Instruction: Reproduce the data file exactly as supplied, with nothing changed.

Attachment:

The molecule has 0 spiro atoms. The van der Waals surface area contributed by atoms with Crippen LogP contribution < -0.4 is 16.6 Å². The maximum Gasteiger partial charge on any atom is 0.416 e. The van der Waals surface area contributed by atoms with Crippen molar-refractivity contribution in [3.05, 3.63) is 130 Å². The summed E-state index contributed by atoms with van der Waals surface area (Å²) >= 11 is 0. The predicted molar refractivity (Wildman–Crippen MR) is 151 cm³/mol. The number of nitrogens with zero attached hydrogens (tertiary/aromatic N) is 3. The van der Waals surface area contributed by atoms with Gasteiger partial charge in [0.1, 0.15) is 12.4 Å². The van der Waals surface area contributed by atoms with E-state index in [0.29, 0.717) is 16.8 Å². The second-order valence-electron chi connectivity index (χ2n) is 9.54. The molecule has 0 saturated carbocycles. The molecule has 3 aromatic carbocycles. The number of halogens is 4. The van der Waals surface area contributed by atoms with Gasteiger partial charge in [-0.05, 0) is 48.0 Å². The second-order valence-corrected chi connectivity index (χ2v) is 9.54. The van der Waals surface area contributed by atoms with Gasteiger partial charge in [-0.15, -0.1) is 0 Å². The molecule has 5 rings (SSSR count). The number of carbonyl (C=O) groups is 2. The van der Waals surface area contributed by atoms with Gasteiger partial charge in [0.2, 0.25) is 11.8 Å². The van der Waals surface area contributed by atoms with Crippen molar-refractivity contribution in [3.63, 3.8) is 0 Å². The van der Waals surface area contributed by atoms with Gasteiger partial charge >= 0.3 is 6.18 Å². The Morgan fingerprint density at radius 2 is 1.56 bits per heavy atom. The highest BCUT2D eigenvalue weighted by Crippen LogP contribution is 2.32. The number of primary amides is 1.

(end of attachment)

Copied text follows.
The molecule has 0 spiro atoms. The van der Waals surface area contributed by atoms with Crippen LogP contribution < -0.4 is 16.6 Å². The maximum Gasteiger partial charge on any atom is 0.416 e. The van der Waals surface area contributed by atoms with Crippen molar-refractivity contribution in [3.05, 3.63) is 130 Å². The summed E-state index contributed by atoms with van der Waals surface area (Å²) >= 11 is 0. The predicted molar refractivity (Wildman–Crippen MR) is 151 cm³/mol. The number of nitrogens with zero attached hydrogens (tertiary/aromatic N) is 3. The van der Waals surface area contributed by atoms with Gasteiger partial charge in [0.1, 0.15) is 12.4 Å². The van der Waals surface area contributed by atoms with E-state index in [0.29, 0.717) is 16.8 Å². The second-order valence-electron chi connectivity index (χ2n) is 9.54. The molecule has 0 saturated carbocycles. The molecule has 3 aromatic carbocycles. The number of halogens is 4. The van der Waals surface area contributed by atoms with Gasteiger partial charge in [-0.05, 0) is 48.0 Å². The second-order valence-corrected chi connectivity index (χ2v) is 9.54. The van der Waals surface area contributed by atoms with Gasteiger partial charge in [-0.15, -0.1) is 0 Å². The molecule has 5 rings (SSSR count). The number of carbonyl (C=O) groups is 2. The van der Waals surface area contributed by atoms with Gasteiger partial charge in [0.2, 0.25) is 11.8 Å². The van der Waals surface area contributed by atoms with Crippen molar-refractivity contribution in [3.63, 3.8) is 0 Å². The van der Waals surface area contributed by atoms with Gasteiger partial charge >= 0.3 is 6.18 Å². The Morgan fingerprint density at radius 2 is 1.56 bits per heavy atom. The highest BCUT2D eigenvalue weighted by Crippen LogP contribution is 2.32. The number of primary amides is 1.